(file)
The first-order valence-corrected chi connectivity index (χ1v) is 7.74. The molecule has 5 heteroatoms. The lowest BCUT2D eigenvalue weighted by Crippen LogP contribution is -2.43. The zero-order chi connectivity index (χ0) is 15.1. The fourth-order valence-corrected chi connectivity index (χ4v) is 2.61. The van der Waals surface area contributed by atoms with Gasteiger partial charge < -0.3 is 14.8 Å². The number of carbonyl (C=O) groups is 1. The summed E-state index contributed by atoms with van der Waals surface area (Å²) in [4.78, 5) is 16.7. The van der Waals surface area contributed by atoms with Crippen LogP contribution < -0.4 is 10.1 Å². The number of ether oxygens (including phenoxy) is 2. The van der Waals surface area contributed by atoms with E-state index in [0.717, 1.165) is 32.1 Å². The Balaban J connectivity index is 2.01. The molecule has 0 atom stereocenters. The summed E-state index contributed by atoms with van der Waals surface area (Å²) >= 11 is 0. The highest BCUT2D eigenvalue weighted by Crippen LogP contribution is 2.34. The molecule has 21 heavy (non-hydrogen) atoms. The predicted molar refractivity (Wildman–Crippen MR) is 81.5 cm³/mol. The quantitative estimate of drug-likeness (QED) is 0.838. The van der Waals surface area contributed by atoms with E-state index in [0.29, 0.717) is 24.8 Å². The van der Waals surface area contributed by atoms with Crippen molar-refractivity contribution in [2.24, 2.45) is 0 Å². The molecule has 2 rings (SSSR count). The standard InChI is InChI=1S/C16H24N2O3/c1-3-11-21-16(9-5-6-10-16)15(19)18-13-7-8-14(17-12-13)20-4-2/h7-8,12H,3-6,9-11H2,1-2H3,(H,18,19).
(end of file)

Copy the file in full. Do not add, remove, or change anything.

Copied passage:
The first-order valence-corrected chi connectivity index (χ1v) is 7.74. The molecule has 5 heteroatoms. The lowest BCUT2D eigenvalue weighted by Crippen LogP contribution is -2.43. The zero-order chi connectivity index (χ0) is 15.1. The fourth-order valence-corrected chi connectivity index (χ4v) is 2.61. The van der Waals surface area contributed by atoms with Gasteiger partial charge < -0.3 is 14.8 Å². The number of carbonyl (C=O) groups is 1. The summed E-state index contributed by atoms with van der Waals surface area (Å²) in [4.78, 5) is 16.7. The van der Waals surface area contributed by atoms with Crippen LogP contribution < -0.4 is 10.1 Å². The number of ether oxygens (including phenoxy) is 2. The van der Waals surface area contributed by atoms with E-state index in [0.717, 1.165) is 32.1 Å². The Balaban J connectivity index is 2.01. The molecule has 0 atom stereocenters. The summed E-state index contributed by atoms with van der Waals surface area (Å²) >= 11 is 0. The highest BCUT2D eigenvalue weighted by Crippen LogP contribution is 2.34. The molecule has 21 heavy (non-hydrogen) atoms. The predicted molar refractivity (Wildman–Crippen MR) is 81.5 cm³/mol. The quantitative estimate of drug-likeness (QED) is 0.838. The van der Waals surface area contributed by atoms with E-state index in [0.29, 0.717) is 24.8 Å². The van der Waals surface area contributed by atoms with Crippen molar-refractivity contribution in [2.24, 2.45) is 0 Å². The molecule has 2 rings (SSSR count). The standard InChI is InChI=1S/C16H24N2O3/c1-3-11-21-16(9-5-6-10-16)15(19)18-13-7-8-14(17-12-13)20-4-2/h7-8,12H,3-6,9-11H2,1-2H3,(H,18,19).